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Old 20th May 2012, 03:15 PM   #1
cbuzz99 is offline cbuzz99  Australia
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Default Balanced buffers - analogue volume control

Hi guys,
I'm putting together a volume control for a balanced line source using a solid state IC. I'm not overly experienced with op-amps let alone in a balanced situation so I'd like a kick in the right direction.

The chips I am using (Cirrus CS3318) can cope with a maximum one-way peak of 9 volts. Would I be right in saying a +24dBu reference signal would peak at nearly 18 volts, so would require attenuating by a factor of two before entering the chip, then gained by a factor of two on the output as well?

I have seen a few different ways of buffering a balanced signal, what are people's opinions on setting up a buffer stage to handle balanced signals?

Lastly, and a bit noobish at that, the CS3318 has individual analogue reference pins for each input and output. Would it be possible to reference against one side of the balanced signal? Or would I need to use two control channels per balanced pair?

Thanks for any advice.
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Old 20th May 2012, 05:13 PM   #2
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Quote:
Originally Posted by cbuzz99 View Post
The chips I am using (Cirrus CS3318) can cope with a maximum one-way peak of 9 volts. Would I be right in saying a +24dBu reference signal would peak at nearly 18 volts, so would require attenuating by a factor of two before entering the chip, then gained by a factor of two on the output as well?
Pretty much so, yeah. Note that section 5.2.1 of the datasheet says,
Quote:
Signals approaching the analog supply voltages may be applied to the analog input pins if the internal attenuator limits the output signal to within 1.35 V of the analog supply rails.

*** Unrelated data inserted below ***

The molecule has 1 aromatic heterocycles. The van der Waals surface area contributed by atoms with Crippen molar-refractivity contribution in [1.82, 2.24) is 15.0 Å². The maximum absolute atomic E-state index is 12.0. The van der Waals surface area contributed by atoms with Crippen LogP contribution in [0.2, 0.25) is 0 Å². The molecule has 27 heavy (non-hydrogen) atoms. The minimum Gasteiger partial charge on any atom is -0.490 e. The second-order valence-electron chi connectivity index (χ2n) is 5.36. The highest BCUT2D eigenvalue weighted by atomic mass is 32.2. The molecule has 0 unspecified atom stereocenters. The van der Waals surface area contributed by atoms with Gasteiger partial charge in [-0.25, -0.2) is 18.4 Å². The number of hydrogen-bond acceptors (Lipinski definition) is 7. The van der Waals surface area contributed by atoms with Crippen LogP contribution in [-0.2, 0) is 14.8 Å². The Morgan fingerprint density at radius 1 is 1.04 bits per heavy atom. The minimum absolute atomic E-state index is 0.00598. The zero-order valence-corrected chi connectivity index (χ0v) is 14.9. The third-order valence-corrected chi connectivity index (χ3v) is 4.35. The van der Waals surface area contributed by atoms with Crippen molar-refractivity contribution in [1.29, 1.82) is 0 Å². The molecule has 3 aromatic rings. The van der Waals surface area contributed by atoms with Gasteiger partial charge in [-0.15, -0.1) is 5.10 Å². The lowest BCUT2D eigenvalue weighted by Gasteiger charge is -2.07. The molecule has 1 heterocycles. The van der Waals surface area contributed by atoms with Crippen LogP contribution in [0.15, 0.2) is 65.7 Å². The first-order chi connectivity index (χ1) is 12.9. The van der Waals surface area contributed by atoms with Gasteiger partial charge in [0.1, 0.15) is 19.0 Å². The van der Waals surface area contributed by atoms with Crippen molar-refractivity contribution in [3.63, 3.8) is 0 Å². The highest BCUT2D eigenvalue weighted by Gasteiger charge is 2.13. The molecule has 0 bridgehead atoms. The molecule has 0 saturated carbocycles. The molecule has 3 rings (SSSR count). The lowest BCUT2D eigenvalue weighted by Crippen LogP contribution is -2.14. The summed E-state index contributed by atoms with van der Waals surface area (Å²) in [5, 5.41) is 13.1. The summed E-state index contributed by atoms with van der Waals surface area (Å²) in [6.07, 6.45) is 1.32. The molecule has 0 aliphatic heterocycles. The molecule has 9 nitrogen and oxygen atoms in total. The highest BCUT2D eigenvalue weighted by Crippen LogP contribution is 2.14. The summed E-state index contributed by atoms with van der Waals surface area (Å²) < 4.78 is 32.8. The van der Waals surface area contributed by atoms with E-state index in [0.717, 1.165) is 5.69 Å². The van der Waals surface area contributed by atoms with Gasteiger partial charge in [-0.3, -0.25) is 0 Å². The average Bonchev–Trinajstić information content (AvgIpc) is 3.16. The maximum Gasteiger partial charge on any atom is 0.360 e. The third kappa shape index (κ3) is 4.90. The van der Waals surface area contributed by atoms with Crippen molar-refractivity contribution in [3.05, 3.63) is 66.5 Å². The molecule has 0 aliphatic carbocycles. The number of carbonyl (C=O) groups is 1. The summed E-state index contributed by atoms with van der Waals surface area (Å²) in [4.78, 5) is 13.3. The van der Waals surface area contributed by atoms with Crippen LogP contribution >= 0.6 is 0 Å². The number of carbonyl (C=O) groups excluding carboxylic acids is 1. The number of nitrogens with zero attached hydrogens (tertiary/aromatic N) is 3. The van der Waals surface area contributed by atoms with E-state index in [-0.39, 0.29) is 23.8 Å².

Input amplitude can get to within 0.3 V of VA+/-, so the part is rail-rail input but not rail-rail output capable. You'll need a hair more than 6 dB (about 7.1 dB) if you really need +24 dBu output.

Note that unbal/bal conversion typically already gives you +6 dB.
Quote:
Originally Posted by cbuzz99 View Post
I have seen a few different ways of buffering a balanced signal, what are people's opinions on setting up a buffer stage to handle balanced signals?
That would depend on your space, budget and performance constraints, obviously.
A basic 1-opamp line receiver is shown here. Then there's the 3-opamp instrumentation amplifier circuit, which you can also buy as a monolithic balanced line receiver IC for best CMRR. Some of these also come in gains of -6 dB, which would be ideal here.

You may want to poke your nose into Douglas Self's Small-Signal Audio Design book.
Quote:
Originally Posted by cbuzz99 View Post
Lastly, and a bit noobish at that, the CS3318 has individual analogue reference pins for each input and output. Would it be possible to reference against one side of the balanced signal? Or would I need to use two control channels per balanced pair?
I think you could actually do the latter for improved dynamic range, though CMRR may not be all that great depending on how well gain is matched between channels. Normally you'd do something like this entirely single-ended, with balanced line receivers and transmitters at the ends.
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Old 21st May 2012, 12:51 AM   #3
cbuzz99 is offline cbuzz99  Australia
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Performance is pretty much paramount - OPA series op amps are on the cards to give you an idea.

So far I've basically just considered a voltage divider and then a buffer stage going into the CS chip - running both balanced lines through the chip, then a gain stage on the output, but it seems messy to me, especially the resistances in the voltage divider for appropriate input impedance.

The CS chips are gain matched to +/- 0.1dB between channels and -120dB crosstalk.

I suppose if I run a line reciever on one end and a driver on the other, I'm not going to face any performance issues compared to attenuating and buffering the signal as balanced anyway.
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Old 31st May 2012, 08:18 AM   #4
cbuzz99 is offline cbuzz99  Australia
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Bumpskis - anyone else willing to help out?
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